IRAN – The Subdued Mastermind

Nov 09, 2013 1 Comment by

 

Iran, officially known as the Islamic Republic of Iran, is the 4th largest natural gas producer and oil producer in the world. It has one of the fastest growing urban populations, it is estimated that by 2030, 80% of the population in Iran will be urban. Tehran is the capital of Iran. It is Iran’s largest city. Iran accounts for 15.57% of world proven natural gas reserves. Iran has over one million foreign refugees, more than any other country in the world.

Iran has theocratic republic government. The Iranian Revolution or Islamic Revolution led to independence and in 1979 Iran officially became an Islamic Republic, constitution was also adopted in the same year by referendum.

According to International Monetary Fund, Iran’s economy is the second largest economy in terms of GDP (nominal), in the Middle East (after Saudi Arabia). It is driven by revenue from oil and natural gas. It is the second largest OPEC (Organization of the Petroleum Exporting Countries) oil producer. Oil export revenues enabled Iran to build up well over $100 billion in foreign exchange reserves, as of 2010.

Iran’s economy is in crisis. It’s Inflation (CPI) and unemployment is 39.0% (Aug 2013) and 15.5% (2012) respectively and its foreign exchange reserves have come down to $80 billion (by mid-2013),

Work on nuclear power has started long ago and was supported by US and Germany but after Islamic revolution, support was taken back and aids from US also stopped. Iran with all the equipments started to work on it on its own but it was asked to stop. Later it was found that Iran was working on nuclear energy again and had established new facilities with huge uranium reserves.  Iran is a party to the NPT but its activities were in non-compliance with its NPT safeguards agreement but Iran has consistently denied allegations of developing a bomb.

(Non-Proliferation Treaty or NPT is an international treaty to prevent the spread of nuclear weapons and weapons technology, to promote cooperation in the peaceful uses of nuclear energy and to further the goal of achieving nuclear disarmament and general and complete disarmament. All the nations of the world have accepted the NTP except India, Israel, Pakistan, South Sudan, North Korea and Taiwan)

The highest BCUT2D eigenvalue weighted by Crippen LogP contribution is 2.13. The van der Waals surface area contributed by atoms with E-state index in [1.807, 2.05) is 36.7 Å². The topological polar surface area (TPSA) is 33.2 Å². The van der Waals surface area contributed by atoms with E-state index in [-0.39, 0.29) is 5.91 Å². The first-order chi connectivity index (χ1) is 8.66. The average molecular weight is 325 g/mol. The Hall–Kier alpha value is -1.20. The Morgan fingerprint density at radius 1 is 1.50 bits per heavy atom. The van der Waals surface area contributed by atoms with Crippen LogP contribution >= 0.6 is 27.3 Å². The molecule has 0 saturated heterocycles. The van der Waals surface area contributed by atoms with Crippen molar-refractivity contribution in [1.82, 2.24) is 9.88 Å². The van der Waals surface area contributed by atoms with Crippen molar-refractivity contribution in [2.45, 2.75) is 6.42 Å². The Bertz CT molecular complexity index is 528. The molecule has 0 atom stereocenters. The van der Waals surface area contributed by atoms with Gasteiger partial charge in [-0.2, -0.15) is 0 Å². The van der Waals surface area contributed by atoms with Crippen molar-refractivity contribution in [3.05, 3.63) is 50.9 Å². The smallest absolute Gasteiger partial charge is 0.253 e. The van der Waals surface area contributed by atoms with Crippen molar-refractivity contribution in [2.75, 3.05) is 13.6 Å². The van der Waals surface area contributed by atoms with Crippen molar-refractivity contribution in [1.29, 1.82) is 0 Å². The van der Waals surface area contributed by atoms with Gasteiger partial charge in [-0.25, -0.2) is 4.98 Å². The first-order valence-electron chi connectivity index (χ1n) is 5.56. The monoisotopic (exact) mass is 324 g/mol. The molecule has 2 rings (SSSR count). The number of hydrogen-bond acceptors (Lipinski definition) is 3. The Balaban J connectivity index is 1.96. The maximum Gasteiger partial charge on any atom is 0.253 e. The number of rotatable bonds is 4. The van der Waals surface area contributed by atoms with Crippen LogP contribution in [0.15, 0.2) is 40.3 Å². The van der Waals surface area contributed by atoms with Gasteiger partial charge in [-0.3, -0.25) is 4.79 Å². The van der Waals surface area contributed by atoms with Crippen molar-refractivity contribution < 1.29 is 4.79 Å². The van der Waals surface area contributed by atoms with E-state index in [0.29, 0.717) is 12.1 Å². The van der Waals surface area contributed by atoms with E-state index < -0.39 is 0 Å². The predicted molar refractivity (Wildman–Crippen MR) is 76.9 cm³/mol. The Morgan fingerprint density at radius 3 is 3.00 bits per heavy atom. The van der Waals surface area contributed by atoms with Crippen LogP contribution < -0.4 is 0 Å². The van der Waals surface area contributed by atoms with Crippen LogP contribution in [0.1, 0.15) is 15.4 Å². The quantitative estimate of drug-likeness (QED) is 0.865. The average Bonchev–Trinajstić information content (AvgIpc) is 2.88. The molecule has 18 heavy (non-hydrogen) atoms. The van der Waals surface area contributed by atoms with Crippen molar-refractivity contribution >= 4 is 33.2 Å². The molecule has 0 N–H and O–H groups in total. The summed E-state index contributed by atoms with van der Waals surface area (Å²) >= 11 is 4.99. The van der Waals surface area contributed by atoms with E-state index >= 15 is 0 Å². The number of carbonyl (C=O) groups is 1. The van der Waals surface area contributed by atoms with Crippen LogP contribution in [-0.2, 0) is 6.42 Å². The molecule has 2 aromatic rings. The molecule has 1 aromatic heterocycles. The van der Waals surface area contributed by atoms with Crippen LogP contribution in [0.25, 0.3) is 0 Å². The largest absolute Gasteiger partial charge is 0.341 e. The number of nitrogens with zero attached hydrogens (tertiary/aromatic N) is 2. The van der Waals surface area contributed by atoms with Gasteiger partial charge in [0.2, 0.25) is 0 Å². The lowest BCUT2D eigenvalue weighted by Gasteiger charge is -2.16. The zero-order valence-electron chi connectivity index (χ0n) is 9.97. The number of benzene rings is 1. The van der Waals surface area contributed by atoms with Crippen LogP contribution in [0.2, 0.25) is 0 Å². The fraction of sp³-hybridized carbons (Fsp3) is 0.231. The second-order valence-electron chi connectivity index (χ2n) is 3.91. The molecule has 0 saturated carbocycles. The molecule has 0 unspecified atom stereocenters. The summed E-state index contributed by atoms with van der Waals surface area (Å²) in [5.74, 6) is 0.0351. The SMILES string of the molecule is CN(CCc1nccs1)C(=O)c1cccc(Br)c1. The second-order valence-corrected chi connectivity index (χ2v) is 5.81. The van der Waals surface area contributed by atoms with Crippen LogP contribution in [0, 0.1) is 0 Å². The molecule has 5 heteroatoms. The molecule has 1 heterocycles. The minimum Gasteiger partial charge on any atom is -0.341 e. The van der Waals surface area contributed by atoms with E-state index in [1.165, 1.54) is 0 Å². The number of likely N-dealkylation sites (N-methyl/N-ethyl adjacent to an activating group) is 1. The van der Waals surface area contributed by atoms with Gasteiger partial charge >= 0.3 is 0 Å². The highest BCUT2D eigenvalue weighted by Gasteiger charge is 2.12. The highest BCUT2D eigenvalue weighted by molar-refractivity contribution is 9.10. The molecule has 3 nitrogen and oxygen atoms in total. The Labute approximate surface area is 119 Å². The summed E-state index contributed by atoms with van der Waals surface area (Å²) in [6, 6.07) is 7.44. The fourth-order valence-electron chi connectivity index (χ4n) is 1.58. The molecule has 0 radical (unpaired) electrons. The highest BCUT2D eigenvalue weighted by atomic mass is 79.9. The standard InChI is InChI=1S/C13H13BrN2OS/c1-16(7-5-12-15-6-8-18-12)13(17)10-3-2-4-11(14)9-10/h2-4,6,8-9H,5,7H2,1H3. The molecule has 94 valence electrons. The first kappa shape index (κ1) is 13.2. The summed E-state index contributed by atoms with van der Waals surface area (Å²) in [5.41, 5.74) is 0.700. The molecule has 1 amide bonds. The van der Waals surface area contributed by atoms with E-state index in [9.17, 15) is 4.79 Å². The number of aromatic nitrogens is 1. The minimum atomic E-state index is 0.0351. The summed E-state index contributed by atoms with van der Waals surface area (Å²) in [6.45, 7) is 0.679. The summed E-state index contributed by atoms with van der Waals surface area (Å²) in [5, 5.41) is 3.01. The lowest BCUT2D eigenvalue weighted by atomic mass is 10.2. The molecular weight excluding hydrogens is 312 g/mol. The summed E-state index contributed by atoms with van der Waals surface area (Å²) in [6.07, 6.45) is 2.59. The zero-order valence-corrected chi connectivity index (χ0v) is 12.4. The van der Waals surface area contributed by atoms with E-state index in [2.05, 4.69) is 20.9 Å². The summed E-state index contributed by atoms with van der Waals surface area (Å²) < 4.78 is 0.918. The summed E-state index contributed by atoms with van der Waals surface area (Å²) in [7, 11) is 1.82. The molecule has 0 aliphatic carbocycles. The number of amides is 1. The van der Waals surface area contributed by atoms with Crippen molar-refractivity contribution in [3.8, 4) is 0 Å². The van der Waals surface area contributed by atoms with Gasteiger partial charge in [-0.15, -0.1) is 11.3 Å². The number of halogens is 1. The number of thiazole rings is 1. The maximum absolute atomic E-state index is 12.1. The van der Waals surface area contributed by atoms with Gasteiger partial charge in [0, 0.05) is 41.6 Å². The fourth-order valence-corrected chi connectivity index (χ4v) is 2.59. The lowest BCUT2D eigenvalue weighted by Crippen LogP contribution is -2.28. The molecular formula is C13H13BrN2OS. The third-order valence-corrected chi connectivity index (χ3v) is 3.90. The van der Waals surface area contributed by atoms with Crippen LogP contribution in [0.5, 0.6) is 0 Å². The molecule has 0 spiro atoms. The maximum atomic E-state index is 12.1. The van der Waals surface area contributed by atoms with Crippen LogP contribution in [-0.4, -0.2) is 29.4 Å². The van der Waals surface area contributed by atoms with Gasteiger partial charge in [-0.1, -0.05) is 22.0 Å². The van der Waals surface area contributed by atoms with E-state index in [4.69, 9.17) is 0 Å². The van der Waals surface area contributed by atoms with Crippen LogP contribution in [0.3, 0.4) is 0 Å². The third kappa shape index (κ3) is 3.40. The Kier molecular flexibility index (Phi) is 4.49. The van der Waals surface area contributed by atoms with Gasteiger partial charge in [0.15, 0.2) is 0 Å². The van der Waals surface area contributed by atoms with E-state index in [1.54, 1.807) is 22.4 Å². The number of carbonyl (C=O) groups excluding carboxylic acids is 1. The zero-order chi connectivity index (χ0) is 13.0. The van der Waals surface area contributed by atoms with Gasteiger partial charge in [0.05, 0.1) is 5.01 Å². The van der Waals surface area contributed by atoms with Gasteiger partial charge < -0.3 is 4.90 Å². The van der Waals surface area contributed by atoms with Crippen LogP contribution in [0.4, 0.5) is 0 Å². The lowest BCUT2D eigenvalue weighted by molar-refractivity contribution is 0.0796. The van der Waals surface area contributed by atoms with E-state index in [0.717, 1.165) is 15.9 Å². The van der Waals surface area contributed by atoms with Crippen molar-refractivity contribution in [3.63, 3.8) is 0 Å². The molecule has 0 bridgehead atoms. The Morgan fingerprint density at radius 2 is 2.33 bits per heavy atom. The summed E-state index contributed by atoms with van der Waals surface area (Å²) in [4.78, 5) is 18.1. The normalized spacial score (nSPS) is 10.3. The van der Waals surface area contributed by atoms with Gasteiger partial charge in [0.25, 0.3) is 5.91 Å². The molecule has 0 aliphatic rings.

US feared that Iran would become a major energy power house. So, it took cover NPT and started issuing sanctions for going against the treaty. Later European Union also started issuing sanctions. Some of the sanctions Iran currently face-

Weapons development- The Iran-Iraq Arms Non Proliferation Act (October 23, 1992) calls for sanctioning any person or entity that assists Tehran in weapons development or acquisition of “chemical, biological, nuclear, or destabilizing numbers and types of advanced conventional weapons.”

Trade and investment- In March 2010, President Barack Obama, like George W. Bush, renewed Clinton’s executive order banning U.S. trade and investment with Iran. However, the sanctions on barred sales of consumer communications equipment and software to civilians to help them circumvent official controls were lifted by administration. The measures put pressure on heavy importers of Iranian oil such as South Korea, India, Turkey, China, and South Africa (Japan and several EU countries have been given exemptions) and many of the others have reduced their oil trade with Iran.

Nuclear materials-The Iran and Libya Sanctions Act of 1996 (ISA) was aimed at denying Iran access to materials to further its nuclear program by sanctioning non-U.S. business investment in Iran’s energy sector. In May 2013 the departments of State and Treasury imposed sanctions–including a visa ban on corporate officers–under the Iran Sanctions Act.

Financial dealings- In November 2011, the United States designated the entire Iranian banking regime as potentially aiding and abetting terrorist activities, but the measure fell short of sanctioning the country’s central bank. Us June 2013 steps was an executive order that seeks to devalue the rial even more by penalizing foreign banks that trade or hold the currency.